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9.0

Consumer Spending Behaviour
The Indian consumer spending has increased from US$ 133.60 in 1992-93 to US$ 350.74 in 2002-03, a compound annual growth of 10.13 per cent at current prices.

The way Indian consumers are spending their money on various items has changed in recent years. The share being spent on the basis (food and beverages) has fallen from 54.07 per cent in 1992-93 to 44.8 per cent in 200203. Other items have increased in importance, for example, medical and healthcare spending has increased from 3.5 per cent to 8.5 per cent of total expenditure over the same period, a compound growth rate of 19.71 per cent. Similarly spending on transport and communication has grown at 13.2 per cent.

While the Compound Annual Growth Rate (CAGR) in total consumer spending has been around 12 per cent a year over the past decade, there have been sharp ups and downs. Consumer expenditure has been in tandem with the annual GDP growth.

For rural India, per capita 30 days' consumer expenditure of US$ 12.34 was split up into US$ 6.78, on an average, for food, and US$ 5.56 for non-food. Food expenditure included US$ 2.25 for cereals and cereal substitutes, and US$ 2.37 for milk, milk products, vegetables, edible oil and US$ 2.16 on others. Non-food expenditure included US$ 1.11 for fuel and light, and another US$1.00 for clothing, footwear and US$3.45 on other non-food expenditure.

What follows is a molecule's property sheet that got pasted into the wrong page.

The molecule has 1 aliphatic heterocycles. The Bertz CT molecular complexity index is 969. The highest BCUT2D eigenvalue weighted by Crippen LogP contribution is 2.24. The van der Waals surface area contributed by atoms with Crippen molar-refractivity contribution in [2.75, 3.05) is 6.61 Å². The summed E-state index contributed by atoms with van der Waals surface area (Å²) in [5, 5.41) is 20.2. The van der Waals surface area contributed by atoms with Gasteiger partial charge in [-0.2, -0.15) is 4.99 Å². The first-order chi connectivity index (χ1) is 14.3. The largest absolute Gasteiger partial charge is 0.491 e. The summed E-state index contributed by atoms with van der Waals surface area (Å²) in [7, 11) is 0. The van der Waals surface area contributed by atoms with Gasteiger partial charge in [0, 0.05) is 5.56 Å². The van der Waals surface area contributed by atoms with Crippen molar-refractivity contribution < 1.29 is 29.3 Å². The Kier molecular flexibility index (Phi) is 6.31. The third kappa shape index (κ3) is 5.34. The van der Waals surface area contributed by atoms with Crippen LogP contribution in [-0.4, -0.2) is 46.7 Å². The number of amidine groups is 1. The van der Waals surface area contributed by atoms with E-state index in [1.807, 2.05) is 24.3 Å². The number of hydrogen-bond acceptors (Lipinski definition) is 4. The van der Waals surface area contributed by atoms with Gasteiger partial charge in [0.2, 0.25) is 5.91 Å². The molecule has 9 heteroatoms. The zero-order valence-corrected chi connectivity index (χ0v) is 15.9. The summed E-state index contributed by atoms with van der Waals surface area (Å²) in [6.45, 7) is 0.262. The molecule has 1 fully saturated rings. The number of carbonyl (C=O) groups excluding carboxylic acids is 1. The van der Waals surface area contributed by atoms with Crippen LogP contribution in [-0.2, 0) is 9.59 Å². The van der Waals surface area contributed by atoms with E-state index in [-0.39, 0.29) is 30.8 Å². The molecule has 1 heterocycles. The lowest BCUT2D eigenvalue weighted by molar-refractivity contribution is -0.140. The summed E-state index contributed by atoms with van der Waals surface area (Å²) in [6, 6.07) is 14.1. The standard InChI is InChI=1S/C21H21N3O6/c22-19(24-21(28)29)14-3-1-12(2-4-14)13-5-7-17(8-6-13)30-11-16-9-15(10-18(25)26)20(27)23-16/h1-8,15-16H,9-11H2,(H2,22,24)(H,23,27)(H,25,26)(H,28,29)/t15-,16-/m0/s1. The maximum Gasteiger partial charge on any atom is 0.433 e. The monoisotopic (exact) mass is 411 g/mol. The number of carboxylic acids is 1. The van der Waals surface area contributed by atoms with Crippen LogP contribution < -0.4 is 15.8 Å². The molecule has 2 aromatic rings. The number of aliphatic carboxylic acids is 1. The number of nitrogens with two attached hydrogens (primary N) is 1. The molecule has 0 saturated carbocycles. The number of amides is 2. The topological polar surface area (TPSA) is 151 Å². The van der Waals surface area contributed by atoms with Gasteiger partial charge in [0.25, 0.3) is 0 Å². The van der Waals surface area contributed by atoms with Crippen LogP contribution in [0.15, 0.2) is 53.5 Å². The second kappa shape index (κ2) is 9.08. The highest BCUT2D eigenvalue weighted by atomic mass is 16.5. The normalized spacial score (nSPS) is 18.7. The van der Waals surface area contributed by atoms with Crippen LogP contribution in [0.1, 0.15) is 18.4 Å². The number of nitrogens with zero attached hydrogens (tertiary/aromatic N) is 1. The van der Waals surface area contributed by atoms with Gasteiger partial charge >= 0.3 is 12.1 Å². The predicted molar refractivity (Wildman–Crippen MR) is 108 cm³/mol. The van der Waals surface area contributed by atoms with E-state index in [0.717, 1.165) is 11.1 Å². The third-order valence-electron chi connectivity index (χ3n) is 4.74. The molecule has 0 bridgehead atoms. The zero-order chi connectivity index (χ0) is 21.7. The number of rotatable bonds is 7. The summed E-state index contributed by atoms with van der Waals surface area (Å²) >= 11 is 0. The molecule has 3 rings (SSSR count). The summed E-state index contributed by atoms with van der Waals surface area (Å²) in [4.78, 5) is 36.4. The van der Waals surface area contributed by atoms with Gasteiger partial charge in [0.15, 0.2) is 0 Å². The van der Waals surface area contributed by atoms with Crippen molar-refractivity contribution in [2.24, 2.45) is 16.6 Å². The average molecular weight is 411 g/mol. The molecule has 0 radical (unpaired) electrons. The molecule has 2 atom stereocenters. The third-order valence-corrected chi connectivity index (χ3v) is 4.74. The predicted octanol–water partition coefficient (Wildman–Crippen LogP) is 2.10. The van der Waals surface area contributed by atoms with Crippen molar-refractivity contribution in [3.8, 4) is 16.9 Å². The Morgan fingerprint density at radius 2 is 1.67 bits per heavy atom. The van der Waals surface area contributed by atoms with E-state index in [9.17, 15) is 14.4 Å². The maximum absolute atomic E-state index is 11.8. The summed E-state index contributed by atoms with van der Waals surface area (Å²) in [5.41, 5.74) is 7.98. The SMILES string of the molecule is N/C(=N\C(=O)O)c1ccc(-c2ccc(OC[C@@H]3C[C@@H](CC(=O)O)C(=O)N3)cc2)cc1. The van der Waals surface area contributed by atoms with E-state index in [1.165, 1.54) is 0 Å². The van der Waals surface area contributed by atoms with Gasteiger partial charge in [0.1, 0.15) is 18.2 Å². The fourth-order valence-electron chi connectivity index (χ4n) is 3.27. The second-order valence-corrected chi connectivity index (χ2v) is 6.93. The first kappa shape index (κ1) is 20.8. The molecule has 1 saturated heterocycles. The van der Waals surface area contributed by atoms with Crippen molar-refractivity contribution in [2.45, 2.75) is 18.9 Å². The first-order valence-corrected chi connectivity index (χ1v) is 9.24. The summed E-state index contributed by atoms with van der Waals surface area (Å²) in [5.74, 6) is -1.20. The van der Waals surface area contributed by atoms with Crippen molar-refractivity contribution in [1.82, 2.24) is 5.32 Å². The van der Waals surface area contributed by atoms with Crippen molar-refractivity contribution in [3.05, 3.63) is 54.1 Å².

For the urban sector, average Monthly Per Capita Consumer Expenditure (MPCE) of US$ 23.53 was split up into US$ 10.00 for food and US$ 13.53 for non-food. Of food expenditure, US$ 2.37 went towards cereals and cereal substitutes while US$ 3.67 was spent on milk, milk products, vegetables and edible oil and US$3.96 on other food items. US$ 2.11 was spent per person per month on fuel and light, and US$ 1.65 on clothing and footwear and US$9.77 on other non-food items.

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Urban expenditure levels per capita exceeded rural levels for all the product groups, except on cereals and cereal substitutes. The average monthly per capita expenditures on cereals and cereal substitutes for rural and urban areas are very close to each other.

The gap between rural and urban averages of MPCE was of the order of US$ 11.16. The item-groups viz. milk and milk products, beverages etc, fuel and light, education, miscellaneous consumer goods & services, conveyance and rent contributed to the gap significantly.

Non-food expenditure per person in the urban sector was more than double of that for the rural sector, where it was about US$ 5.55.

In India, the higher income group (>US$2,465) spends more amount of their income on luxury goods and trendy products than fact moving consumer products. The middle income group (US$1,162 – US$1,190) spends more on consumer expendables than the rich.

Combined the middle and the lower income group provide 60 per cent of the value of the Indian market.

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Conclusion